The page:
Today, at age 19, Williams describes himself as a long-term investor; he likes to hold stocks for seven to 10 years. “I’m not really into quick trades or guessing or gambling. I look for stable companies that have been growing in earnings for five years consistently,â€ he says. Nike, Walgreens (WAG), Procter and Gamble (PG), and Apple (AAPL) are a few of the top holdings in his portfolio. “I know the companies I invest in are solid and will be around for generations. When there are overall trends of companies going down, I try, if I have the capital, to buy more [shares of those companies],â€ he says.
Because young investors have the advantage of compound interest and time working in their favor, it’s important to start early. If a 15-year-old invested $2,000 a year earning an annual return of 8% until age 30, he or she would have more than $896,000 at age 65, even if another cent wasn’t contributed to that investment after his or her 30th birthday. If that same 15-year-old continued to invest $2,000 a year until retirement, however, the account would be worth more than $1.2 million.
“The money conversation is one you have on the continuum,â€ says Hobson. For children as young as 4, parents can introduce concepts like saving and the value of a dollar. Preschoolers know what a piggy bank is for, and that a quarter is worth more than a dime. As a child gets older, around age 7, parents can discuss financial topics like investing.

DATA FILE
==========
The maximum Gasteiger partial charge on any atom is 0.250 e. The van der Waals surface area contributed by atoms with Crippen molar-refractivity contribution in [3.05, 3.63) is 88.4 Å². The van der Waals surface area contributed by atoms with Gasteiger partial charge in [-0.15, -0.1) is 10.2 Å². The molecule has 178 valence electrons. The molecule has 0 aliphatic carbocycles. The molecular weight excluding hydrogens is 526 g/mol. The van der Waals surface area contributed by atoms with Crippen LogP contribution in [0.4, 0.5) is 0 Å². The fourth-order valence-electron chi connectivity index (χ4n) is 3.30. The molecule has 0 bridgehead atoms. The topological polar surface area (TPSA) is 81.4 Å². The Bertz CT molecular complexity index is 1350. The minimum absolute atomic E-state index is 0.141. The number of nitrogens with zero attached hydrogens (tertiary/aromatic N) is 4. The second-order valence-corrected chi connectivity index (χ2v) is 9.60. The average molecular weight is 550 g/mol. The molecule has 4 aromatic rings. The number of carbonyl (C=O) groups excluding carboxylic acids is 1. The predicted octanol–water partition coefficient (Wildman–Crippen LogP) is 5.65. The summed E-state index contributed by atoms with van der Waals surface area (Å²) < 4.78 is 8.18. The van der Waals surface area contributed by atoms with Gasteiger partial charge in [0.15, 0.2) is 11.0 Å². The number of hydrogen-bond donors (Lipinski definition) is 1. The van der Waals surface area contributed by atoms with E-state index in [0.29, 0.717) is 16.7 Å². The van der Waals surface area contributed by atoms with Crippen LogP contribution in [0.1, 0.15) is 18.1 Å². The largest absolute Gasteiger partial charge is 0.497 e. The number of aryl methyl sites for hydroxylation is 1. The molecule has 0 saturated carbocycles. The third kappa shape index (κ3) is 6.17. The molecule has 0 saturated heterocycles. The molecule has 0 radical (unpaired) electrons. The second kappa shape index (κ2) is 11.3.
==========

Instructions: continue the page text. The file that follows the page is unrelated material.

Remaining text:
Children, especially teens, are often tempted to spend whatever money they have on the latest clothes, shoes, and gadgets, so the idea of investing may be unappealing. However, parents can help spark their child’s interest by enrolling them in financial education programs for children. Summer camps such as those offered by Bull and Bear Investment Camp for Kids (www.bullandbearcamp.com), Future Investor Clubs of America (www.futureinvestorsclub.com), and YoungBiz (www.youngbiz.com) teach banking, budgeting, and investing principles.
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